CEO, EL Martillo Press
Matt Sedillo has been described as the “best political poet in America” as well as “the poet laureate of the struggle.” He is a co-founder and CEO of El Martillo Press. His work has drawn comparisons in print to Bertolt Brecht, Roque Dalton, Amiri Baraka, Alan Ginsberg, Carl Sandburg and various other legends of the past.
David A. Romero is a Mexican-American spoken word artist from Diamond Bar, CA. Romero is a co-founder and editor-in-chief of El Martillo Press. Romero is the author of My Name Is Romero (FlowerSong Press, 2020).
WE STILL BE: Poems and Performances by Paul S. Flores
The long-awaited full-length debut of poems by the nationally-celebrated, award-winning spoken word artist, playwright, and educator Paul S. Flores, WE STILL BE: Poems and Performances, is a collection that masterfully weaves together political and personal testimonies. WE STILL BE speaks to issues of gentrification, mixed Latino identity, masculinity, machismo, incarceration, systemic racism, racial unity, fatherhood, and more.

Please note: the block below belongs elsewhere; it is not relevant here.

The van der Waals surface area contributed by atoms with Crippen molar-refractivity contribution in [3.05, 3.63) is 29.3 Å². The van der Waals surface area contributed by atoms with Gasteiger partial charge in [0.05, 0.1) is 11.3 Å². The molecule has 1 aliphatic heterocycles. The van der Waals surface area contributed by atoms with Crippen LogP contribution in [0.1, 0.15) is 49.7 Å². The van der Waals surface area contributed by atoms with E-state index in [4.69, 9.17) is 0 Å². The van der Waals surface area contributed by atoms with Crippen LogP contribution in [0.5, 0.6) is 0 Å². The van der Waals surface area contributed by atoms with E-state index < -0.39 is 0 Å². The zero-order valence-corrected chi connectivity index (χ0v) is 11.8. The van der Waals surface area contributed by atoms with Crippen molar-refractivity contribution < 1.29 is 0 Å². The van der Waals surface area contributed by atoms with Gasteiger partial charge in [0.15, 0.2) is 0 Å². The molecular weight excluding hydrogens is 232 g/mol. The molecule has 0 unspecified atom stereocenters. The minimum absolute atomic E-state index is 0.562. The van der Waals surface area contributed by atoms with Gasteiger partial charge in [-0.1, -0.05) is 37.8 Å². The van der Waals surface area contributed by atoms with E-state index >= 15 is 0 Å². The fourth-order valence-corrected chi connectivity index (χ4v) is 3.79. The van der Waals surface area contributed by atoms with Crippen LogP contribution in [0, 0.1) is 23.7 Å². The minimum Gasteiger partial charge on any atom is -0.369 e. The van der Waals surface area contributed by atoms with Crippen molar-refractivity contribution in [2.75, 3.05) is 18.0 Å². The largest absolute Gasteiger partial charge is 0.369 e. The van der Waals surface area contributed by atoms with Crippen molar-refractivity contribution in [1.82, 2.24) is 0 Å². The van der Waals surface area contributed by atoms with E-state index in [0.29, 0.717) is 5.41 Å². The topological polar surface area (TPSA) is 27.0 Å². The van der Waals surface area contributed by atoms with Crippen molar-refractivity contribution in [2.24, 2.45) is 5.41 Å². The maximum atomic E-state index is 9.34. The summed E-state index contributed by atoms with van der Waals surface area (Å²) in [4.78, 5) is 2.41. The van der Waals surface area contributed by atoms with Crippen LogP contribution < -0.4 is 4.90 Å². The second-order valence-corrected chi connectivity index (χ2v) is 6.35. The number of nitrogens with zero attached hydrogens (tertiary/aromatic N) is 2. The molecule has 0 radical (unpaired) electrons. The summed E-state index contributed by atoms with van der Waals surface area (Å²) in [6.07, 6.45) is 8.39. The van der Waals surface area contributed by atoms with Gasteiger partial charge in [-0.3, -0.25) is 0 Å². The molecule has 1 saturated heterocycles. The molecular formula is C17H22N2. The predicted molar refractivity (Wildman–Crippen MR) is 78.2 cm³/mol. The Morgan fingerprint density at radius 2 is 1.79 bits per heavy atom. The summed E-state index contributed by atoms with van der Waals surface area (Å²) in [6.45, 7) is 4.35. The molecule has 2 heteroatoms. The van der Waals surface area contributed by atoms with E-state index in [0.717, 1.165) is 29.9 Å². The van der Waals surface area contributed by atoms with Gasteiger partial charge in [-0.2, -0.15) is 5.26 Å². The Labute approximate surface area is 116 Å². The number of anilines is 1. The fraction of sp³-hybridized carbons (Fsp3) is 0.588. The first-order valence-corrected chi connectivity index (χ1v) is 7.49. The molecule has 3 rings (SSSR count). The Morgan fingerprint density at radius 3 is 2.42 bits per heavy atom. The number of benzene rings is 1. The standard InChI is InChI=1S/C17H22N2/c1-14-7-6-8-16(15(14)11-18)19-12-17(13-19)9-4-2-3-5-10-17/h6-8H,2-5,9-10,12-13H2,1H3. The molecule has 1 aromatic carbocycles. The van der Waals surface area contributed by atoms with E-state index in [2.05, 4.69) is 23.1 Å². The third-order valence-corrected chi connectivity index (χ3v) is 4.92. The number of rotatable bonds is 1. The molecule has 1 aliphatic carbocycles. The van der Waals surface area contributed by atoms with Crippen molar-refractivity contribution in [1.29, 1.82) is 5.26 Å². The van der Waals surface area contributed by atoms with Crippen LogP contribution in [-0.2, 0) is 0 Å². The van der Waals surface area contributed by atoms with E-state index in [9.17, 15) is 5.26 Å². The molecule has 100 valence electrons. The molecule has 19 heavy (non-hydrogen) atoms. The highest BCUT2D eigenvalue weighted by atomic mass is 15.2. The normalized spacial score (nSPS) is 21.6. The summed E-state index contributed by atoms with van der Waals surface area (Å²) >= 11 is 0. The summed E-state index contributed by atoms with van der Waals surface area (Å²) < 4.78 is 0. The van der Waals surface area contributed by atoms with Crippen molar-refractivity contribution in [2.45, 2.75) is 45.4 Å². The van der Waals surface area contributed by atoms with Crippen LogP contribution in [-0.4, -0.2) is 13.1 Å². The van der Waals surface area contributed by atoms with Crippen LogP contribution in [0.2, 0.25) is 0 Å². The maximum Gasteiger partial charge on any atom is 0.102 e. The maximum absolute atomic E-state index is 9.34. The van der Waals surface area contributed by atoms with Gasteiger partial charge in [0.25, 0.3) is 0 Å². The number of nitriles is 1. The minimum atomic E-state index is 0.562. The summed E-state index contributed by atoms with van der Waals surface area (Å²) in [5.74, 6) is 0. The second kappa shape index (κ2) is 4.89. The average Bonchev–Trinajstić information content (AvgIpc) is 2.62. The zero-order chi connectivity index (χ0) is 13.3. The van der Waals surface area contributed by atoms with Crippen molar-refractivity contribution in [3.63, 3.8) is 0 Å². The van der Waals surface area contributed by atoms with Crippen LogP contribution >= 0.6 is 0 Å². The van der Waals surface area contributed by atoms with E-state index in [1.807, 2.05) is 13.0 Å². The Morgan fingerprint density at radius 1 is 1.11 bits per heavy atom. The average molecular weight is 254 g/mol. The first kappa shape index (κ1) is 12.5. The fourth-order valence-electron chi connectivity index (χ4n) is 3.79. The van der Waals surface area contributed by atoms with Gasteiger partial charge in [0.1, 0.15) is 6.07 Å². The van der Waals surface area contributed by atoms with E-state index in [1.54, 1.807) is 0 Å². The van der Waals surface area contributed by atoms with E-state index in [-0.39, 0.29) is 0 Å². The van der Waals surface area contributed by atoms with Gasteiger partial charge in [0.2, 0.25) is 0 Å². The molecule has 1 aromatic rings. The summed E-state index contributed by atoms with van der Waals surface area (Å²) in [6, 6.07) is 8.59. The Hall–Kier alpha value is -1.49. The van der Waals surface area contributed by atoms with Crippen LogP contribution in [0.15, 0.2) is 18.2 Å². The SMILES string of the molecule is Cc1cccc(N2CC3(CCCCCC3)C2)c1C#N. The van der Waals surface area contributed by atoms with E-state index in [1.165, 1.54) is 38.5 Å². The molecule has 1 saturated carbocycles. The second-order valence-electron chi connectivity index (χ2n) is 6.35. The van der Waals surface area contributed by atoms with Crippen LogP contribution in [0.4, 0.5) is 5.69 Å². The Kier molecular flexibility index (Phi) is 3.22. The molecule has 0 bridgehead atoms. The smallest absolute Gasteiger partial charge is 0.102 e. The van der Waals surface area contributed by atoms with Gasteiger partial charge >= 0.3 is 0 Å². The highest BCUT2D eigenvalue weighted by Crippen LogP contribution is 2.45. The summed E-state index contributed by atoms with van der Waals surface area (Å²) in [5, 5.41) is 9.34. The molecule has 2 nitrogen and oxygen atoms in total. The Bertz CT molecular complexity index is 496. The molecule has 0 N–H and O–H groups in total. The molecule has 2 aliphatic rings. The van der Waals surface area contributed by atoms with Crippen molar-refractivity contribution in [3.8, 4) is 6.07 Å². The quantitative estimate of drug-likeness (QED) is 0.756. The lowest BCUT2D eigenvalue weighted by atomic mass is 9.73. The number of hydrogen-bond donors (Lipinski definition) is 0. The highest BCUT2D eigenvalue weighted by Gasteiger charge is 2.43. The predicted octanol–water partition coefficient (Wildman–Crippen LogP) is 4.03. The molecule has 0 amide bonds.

“Paul S. Flores unlocks the hot key, the people’s voice, and the Spanglish ritmoRhythm on how to write our story. He swags us into the soul and soulfulness of our life-chapters and our plight in the USA. It is a personal mambo, a face-to-face truth riffin’ us into a “Spanglish mandala of hope,” at last. We never again will ask ourselves “Who am I?” “Who are we?” Flores is not afraid to speak of his wounds of familia-yes, he is intimate, he is loving. He escorts us through the Bay Area, land of poets, artists, musicians, and muralists-he is part of that, he is all that-and we will be as we enter this world. Don’t forget: Huey Newton, Lolita Lebrón, and José Feliciano in this salsa history bowl that will light you up all the way to feverish happiness. Flores is a master weaver, with a blazing kaleidoscopic lamp that reveals and embodies our lives. No book like this one in the last 50 years.”
—Juan Felipe Herrera, Poet Laureate of the United States, Emeritus, winner of the Ruth Lily Prize, 2022, and Robert Frost Lifetime Achievement Medal, 2023
A Crown of Flames: Selected Poems & Aphorisms By Flaminia Cruciani